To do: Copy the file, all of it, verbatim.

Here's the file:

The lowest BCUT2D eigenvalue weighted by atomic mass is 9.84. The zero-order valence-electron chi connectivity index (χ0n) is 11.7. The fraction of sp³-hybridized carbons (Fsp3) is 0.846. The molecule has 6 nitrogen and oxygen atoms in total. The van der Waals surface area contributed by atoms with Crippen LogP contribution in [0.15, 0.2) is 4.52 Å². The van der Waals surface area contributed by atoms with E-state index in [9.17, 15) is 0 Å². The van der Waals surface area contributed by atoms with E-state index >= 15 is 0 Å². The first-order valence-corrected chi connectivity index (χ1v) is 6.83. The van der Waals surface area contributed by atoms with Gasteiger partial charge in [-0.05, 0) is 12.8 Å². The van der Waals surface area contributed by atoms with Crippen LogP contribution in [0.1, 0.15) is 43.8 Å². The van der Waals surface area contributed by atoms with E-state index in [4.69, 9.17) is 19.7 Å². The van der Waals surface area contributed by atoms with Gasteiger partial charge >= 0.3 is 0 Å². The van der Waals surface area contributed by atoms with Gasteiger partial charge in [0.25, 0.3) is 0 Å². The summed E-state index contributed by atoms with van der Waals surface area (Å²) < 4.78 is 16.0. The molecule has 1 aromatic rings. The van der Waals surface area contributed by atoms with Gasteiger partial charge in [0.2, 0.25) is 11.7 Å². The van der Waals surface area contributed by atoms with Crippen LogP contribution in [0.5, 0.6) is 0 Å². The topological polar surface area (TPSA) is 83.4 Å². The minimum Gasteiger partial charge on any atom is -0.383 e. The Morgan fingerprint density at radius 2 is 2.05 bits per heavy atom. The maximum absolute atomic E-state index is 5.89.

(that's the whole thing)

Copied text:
The lowest BCUT2D eigenvalue weighted by atomic mass is 9.84. The zero-order valence-electron chi connectivity index (χ0n) is 11.7. The fraction of sp³-hybridized carbons (Fsp3) is 0.846. The molecule has 6 nitrogen and oxygen atoms in total. The van der Waals surface area contributed by atoms with Crippen LogP contribution in [0.15, 0.2) is 4.52 Å². The van der Waals surface area contributed by atoms with E-state index in [9.17, 15) is 0 Å². The van der Waals surface area contributed by atoms with E-state index >= 15 is 0 Å². The first-order valence-corrected chi connectivity index (χ1v) is 6.83. The van der Waals surface area contributed by atoms with Gasteiger partial charge in [-0.05, 0) is 12.8 Å². The van der Waals surface area contributed by atoms with Crippen LogP contribution in [0.1, 0.15) is 43.8 Å². The van der Waals surface area contributed by atoms with E-state index in [4.69, 9.17) is 19.7 Å². The van der Waals surface area contributed by atoms with Gasteiger partial charge >= 0.3 is 0 Å². The van der Waals surface area contributed by atoms with Gasteiger partial charge in [0.25, 0.3) is 0 Å². The summed E-state index contributed by atoms with van der Waals surface area (Å²) < 4.78 is 16.0. The molecule has 1 aromatic rings. The van der Waals surface area contributed by atoms with Gasteiger partial charge in [0.2, 0.25) is 11.7 Å². The van der Waals surface area contributed by atoms with Crippen LogP contribution in [0.5, 0.6) is 0 Å². The topological polar surface area (TPSA) is 83.4 Å². The minimum Gasteiger partial charge on any atom is -0.383 e. The Morgan fingerprint density at radius 2 is 2.05 bits per heavy atom. The maximum absolute atomic E-state index is 5.89.